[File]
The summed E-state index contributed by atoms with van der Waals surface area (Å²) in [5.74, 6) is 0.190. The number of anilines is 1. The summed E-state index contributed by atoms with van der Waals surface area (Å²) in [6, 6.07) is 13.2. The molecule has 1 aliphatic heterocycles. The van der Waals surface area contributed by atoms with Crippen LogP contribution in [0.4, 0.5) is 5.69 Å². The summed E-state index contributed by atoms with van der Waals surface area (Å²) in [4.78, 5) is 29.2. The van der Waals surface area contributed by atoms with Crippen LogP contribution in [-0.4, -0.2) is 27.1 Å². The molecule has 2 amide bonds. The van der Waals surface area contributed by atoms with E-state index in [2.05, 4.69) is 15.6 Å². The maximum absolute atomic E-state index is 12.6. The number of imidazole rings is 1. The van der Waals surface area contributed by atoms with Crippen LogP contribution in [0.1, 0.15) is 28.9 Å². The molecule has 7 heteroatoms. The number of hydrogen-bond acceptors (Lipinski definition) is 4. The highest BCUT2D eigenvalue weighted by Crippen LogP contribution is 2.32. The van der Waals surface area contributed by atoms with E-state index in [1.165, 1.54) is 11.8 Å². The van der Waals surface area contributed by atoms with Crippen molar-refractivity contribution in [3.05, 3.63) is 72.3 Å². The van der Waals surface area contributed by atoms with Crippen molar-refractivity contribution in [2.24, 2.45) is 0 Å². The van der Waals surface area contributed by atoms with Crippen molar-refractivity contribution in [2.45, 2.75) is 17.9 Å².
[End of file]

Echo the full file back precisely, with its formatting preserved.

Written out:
The summed E-state index contributed by atoms with van der Waals surface area (Å²) in [5.74, 6) is 0.190. The number of anilines is 1. The summed E-state index contributed by atoms with van der Waals surface area (Å²) in [6, 6.07) is 13.2. The molecule has 1 aliphatic heterocycles. The van der Waals surface area contributed by atoms with Crippen LogP contribution in [0.4, 0.5) is 5.69 Å². The summed E-state index contributed by atoms with van der Waals surface area (Å²) in [4.78, 5) is 29.2. The van der Waals surface area contributed by atoms with Crippen LogP contribution in [-0.4, -0.2) is 27.1 Å². The molecule has 2 amide bonds. The van der Waals surface area contributed by atoms with E-state index in [2.05, 4.69) is 15.6 Å². The maximum absolute atomic E-state index is 12.6. The number of imidazole rings is 1. The van der Waals surface area contributed by atoms with Crippen LogP contribution in [0.1, 0.15) is 28.9 Å². The molecule has 7 heteroatoms. The number of hydrogen-bond acceptors (Lipinski definition) is 4. The highest BCUT2D eigenvalue weighted by Crippen LogP contribution is 2.32. The van der Waals surface area contributed by atoms with E-state index in [1.165, 1.54) is 11.8 Å². The van der Waals surface area contributed by atoms with Crippen molar-refractivity contribution in [3.05, 3.63) is 72.3 Å². The van der Waals surface area contributed by atoms with Crippen molar-refractivity contribution in [2.24, 2.45) is 0 Å². The van der Waals surface area contributed by atoms with Crippen molar-refractivity contribution in [2.45, 2.75) is 17.9 Å².